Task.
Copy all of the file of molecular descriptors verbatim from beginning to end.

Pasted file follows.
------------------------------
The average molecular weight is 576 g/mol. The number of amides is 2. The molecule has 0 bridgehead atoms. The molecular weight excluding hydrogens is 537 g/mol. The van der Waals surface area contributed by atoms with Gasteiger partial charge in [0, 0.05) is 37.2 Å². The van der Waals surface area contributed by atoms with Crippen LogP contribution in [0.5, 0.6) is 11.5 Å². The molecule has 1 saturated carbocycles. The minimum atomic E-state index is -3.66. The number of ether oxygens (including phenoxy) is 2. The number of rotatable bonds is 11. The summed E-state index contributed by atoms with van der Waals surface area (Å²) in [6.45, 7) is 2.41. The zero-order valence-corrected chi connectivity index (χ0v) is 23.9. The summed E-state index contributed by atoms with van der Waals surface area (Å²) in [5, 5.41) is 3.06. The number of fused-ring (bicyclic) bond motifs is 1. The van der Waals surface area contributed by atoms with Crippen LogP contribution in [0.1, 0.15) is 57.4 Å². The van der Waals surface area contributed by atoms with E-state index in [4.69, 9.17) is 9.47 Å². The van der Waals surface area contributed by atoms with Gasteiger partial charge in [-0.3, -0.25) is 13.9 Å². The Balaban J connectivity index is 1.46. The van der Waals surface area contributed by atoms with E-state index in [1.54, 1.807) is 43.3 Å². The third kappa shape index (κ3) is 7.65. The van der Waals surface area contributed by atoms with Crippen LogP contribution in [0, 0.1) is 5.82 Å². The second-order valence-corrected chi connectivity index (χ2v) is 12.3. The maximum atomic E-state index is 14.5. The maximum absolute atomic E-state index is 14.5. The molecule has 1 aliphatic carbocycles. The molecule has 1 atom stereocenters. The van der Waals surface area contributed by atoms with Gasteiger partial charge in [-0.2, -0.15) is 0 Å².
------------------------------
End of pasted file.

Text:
The average molecular weight is 576 g/mol. The number of amides is 2. The molecule has 0 bridgehead atoms. The molecular weight excluding hydrogens is 537 g/mol. The van der Waals surface area contributed by atoms with Gasteiger partial charge in [0, 0.05) is 37.2 Å². The van der Waals surface area contributed by atoms with Crippen LogP contribution in [0.5, 0.6) is 11.5 Å². The molecule has 1 saturated carbocycles. The minimum atomic E-state index is -3.66. The number of ether oxygens (including phenoxy) is 2. The number of rotatable bonds is 11. The summed E-state index contributed by atoms with van der Waals surface area (Å²) in [6.45, 7) is 2.41. The zero-order valence-corrected chi connectivity index (χ0v) is 23.9. The summed E-state index contributed by atoms with van der Waals surface area (Å²) in [5, 5.41) is 3.06. The number of fused-ring (bicyclic) bond motifs is 1. The van der Waals surface area contributed by atoms with Crippen LogP contribution in [0.1, 0.15) is 57.4 Å². The van der Waals surface area contributed by atoms with E-state index in [4.69, 9.17) is 9.47 Å². The van der Waals surface area contributed by atoms with Gasteiger partial charge in [-0.3, -0.25) is 13.9 Å². The Balaban J connectivity index is 1.46. The van der Waals surface area contributed by atoms with E-state index in [1.54, 1.807) is 43.3 Å². The third kappa shape index (κ3) is 7.65. The van der Waals surface area contributed by atoms with Crippen LogP contribution in [0, 0.1) is 5.82 Å². The second-order valence-corrected chi connectivity index (χ2v) is 12.3. The maximum atomic E-state index is 14.5. The maximum absolute atomic E-state index is 14.5. The molecule has 1 aliphatic carbocycles. The molecule has 1 atom stereocenters. The van der Waals surface area contributed by atoms with Gasteiger partial charge in [-0.2, -0.15) is 0 Å².